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Apart from IBM, which likes to refer to ‘information services’, the other vendors that compete with IBM’s Information Server tend to talk about ‘data services’ so lets stick with that as a moniker. As far as I can tell there are three of these competitors: Metamatrix, which was the first to announce a product, earlier this year; and Sybase and Composite Software, which came to market at or around the same time as IBM—that is, in the last 6 weeks or so. Since the Sybase Data Integration Suite is discussed in a separate article I will here concentrate on Composite Software, whose product coincidentally is also called Information Server, though Composite’s software of this name is now in version 4.0 rather than a first release as in the case of IBM.
The Composite Information Server (CIS) has historically been focused on enterprise information integration (EII). That is, supporting real-time queries running against multiple, heterogeneous front-end and back-end data sources. Arguably, the company is the leading pure player provider of such solutions, not least because CIS is embedded within both Cognos 8 and Informatica’s PowerCenter, which gives the company sales traction that it could not otherwise achieve on its own.
With version 4.0 of CIS, Composite has moved beyond the conventional EII environment and into support for SOA. Of course, everybody nowadays wants to support SOA but in this case it is not simply a matter of using web services internally but also to enable SOA to extend into the data layer. This is important because while conventional SOA resolves the spaghetti that most application architectures look like it is equally valid to attempt to unravel the Gordian knot that represents data architectures, and to do the two in concert: this is what data services is all about. Note, however, the distinction between transactional services and data services—the former is process-driven (and thereby falls easily within conventional approaches to SOA) whereas data services tend to be query driven, which requires a different approach—for example, transactional services are typically push-based while data services are pull-based.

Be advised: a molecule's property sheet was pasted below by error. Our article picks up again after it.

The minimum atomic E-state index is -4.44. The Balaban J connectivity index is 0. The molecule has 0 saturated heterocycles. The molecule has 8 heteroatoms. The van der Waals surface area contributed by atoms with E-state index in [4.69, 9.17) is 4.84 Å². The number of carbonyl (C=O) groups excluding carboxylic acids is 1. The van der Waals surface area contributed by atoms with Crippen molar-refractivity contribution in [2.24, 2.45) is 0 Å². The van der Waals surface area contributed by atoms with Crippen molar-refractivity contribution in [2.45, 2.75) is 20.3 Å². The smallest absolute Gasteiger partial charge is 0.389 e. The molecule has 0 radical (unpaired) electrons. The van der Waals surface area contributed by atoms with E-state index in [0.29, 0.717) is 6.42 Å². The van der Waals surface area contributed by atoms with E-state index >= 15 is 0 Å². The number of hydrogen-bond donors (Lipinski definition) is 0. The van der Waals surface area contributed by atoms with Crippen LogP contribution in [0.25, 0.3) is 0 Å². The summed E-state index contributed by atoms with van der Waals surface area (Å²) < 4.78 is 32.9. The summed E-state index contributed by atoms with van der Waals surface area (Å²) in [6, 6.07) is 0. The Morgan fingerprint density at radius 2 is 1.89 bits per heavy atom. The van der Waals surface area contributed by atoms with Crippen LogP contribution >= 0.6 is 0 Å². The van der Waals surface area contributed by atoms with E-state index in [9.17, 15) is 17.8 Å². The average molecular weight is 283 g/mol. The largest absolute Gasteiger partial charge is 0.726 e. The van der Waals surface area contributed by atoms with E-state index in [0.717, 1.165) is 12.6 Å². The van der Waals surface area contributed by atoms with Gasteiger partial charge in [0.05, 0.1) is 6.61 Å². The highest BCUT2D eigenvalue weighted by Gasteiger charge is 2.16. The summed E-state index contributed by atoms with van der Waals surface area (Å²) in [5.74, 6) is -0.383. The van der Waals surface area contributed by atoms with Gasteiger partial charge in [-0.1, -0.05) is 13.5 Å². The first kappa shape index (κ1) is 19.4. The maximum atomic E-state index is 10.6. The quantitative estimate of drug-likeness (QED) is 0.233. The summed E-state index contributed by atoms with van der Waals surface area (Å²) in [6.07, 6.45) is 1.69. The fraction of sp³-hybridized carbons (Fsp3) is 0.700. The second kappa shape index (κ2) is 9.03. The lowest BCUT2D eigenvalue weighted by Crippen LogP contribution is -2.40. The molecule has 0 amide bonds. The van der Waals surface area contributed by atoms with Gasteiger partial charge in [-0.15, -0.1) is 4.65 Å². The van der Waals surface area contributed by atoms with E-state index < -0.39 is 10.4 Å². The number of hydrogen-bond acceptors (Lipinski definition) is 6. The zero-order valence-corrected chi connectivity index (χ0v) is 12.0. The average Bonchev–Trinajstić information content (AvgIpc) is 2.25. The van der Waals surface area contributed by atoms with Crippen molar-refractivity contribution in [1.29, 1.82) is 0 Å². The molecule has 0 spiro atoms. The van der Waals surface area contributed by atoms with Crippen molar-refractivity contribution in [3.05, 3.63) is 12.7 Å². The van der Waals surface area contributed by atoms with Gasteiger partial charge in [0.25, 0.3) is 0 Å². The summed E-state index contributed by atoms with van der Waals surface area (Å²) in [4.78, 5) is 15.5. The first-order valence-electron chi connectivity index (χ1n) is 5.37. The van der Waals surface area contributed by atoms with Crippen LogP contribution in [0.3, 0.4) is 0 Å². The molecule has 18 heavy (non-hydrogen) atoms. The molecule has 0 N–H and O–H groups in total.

In practice, the new features in version 4.0 have been largely customer driven (the company is particularly strong within financial services) and it includes significantly extended XML capabilities (along with support for XPath), especially with respect to accessing XML from within SQL statements; improved and extended caching (for better performance—needed especially to protect the environment from too many SOA access procedures); enhanced metadata capabilities including metadata search and support for third party modelling tools such as ER/Studio and ERWin; and additional security support. Other notable features include the ability to automatically generate WSDL (web service description language) as well as database views (which themselves can now be published into a schema).
Put simply, Composite’s view is that most data requirements within SOA are about data access: and that’s what CIS does. Unlike IBM’s Information Server, Composite’s product of the same name just aims to resolve that one issue. In other words, Composite is aiming to provide a best-of-breed solution for that single thing as opposed to IBM’s one-stop shop offering. Which approach is to be preferred is an old chestnut but there is certainly scope for both within the market.